So Mike now contributes to The Atlantic, and thus in an indirect way he works with or possibly even for Megan McArdle. McArdle is one of the few people who can claim to be a Professional Blogger. This is her job. This is essentially the only job she has ever had (you can read about her lavish, tax-dollar-funded upbringing on AlterNet, paying special attention to the fact that her only employment aside from Expert Economist on The Internet was working for her dad's friends). There are some days on which I think being a professional blogger would be the greatest of all worlds, but if it entailed becoming Megan McArdle I'd rather work at White Castle.
Being a professional Libertarian Economist has to be, if not the most depressing job on Earth, ranked only slightly behind the person at the animal shelter who euthanizes dogs for eight hours per day. The Libertarian Economist has only one task when he or she awakens: defend the ideology. Defend it against partisan attacks, reason, and facts. They are all the enemy. They are not unlike those soulless, bottom-feeding lawyers hired by food processors, oil companies, and other large industrial concerns to concoct arguments like, "But can you prove that the benzene we dumped in the reservoir made you sick?" The job is simple and repetitive. Take fact X which is quite obviously caused by Y (i.e., smoking causes lung cancer or pollution damages the environment). Recognize that admitting causality between Y and X contradicts the sacred dogma of the Free Market. Then set about arguing with all of one's might that Y does not in fact cause X. That's it. Wake up the next day and do it again. This is the process that produces shit like "Are Guns at Protests Really Dangerous?", the follow-up stupidity of "The Power of the Gun," rambling nonsense opposing universal health care which boils down to the Econ 101-level argument that "government will kill the market incentives for innovation!", or the unspeakably asinine and transparently dishonest charade of pretending to be an undecided voter throughout the 2004 race before endorsing Bush with a lengthy, verbatim recitation of his campaign's talking points.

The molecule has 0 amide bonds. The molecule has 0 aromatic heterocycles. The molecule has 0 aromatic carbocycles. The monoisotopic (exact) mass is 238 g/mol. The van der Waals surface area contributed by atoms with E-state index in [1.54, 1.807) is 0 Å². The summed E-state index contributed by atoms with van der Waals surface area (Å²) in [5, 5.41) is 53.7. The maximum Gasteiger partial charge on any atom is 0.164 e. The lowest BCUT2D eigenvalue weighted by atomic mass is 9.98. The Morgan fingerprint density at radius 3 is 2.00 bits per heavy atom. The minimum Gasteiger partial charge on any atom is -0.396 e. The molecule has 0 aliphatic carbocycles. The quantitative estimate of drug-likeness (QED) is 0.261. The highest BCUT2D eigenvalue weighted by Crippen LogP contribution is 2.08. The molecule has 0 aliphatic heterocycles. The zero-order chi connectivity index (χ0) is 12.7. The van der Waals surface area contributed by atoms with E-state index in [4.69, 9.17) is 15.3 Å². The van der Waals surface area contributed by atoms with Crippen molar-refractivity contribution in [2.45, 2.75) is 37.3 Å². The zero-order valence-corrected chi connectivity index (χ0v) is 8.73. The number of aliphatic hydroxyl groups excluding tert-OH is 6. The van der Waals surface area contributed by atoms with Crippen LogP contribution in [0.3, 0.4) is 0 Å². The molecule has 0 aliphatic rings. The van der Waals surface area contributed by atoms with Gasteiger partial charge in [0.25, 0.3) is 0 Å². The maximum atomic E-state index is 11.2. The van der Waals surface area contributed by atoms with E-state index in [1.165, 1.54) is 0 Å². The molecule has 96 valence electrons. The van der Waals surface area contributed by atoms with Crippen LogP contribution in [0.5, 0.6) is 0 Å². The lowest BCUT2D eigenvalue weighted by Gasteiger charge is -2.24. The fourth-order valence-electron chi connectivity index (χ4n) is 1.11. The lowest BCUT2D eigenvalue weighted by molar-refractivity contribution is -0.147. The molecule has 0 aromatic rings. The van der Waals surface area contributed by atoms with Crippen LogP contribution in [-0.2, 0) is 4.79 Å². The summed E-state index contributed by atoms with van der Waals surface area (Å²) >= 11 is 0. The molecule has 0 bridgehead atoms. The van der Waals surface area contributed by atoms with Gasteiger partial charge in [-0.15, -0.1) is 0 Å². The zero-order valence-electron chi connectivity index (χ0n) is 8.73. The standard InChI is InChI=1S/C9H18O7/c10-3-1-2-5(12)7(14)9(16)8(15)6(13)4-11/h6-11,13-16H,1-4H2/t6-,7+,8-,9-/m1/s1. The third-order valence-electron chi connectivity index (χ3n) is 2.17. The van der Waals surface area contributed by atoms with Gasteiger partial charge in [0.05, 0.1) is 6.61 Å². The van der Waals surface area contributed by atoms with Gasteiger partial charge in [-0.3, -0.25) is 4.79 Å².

How does one argue in the face of evidence and logic? One tactic is to bray like an ass using every cheap rhetorical tactic available – appeals to emotion, xenophobia, etc. – like Beck, Hannity, and their allies. This works for 80% of the population. The remaining 20% have too much education and too much class pretension to listen to moronic drivel like that. They need a Libertarian Economist to dress it up for the Ivy League set, employing mind-bending contortions of logic, acceptance of the impossible or the merely implausible as viable alternatives to reality, and using many big, academic-sounding words (usually incorrectly) to give the exercise in bullshitting the veneer of intellectualism and legitimacy.
This excellent comment highlighted by my Instaputz colleague makes the best analogy: it is like medieval scholasticism, the arcane system in which great thinkers and intellectuals were forced to use their talents to concoct justifications for the fiat rule of the elite. Can you imagine anything more soul-crushing? Maybe when the Vatican employed such people to paste together a scriptural way to argue that certain people didn't really have souls, they weren't really talking about the Aztecs and or Africans. Perhaps they had Libertarian Economists in mind, in which case they might actually have a point. The shallowness and complete lack of shame necessary to operate in this line of work can't be overstated. I cannot imagine how it must feel to know that you have whored yourself out so completely, masquerading as a journalist or commentator but really doing nothing more than churning out one identical press release after another to the demands of a paying client.Tags: Media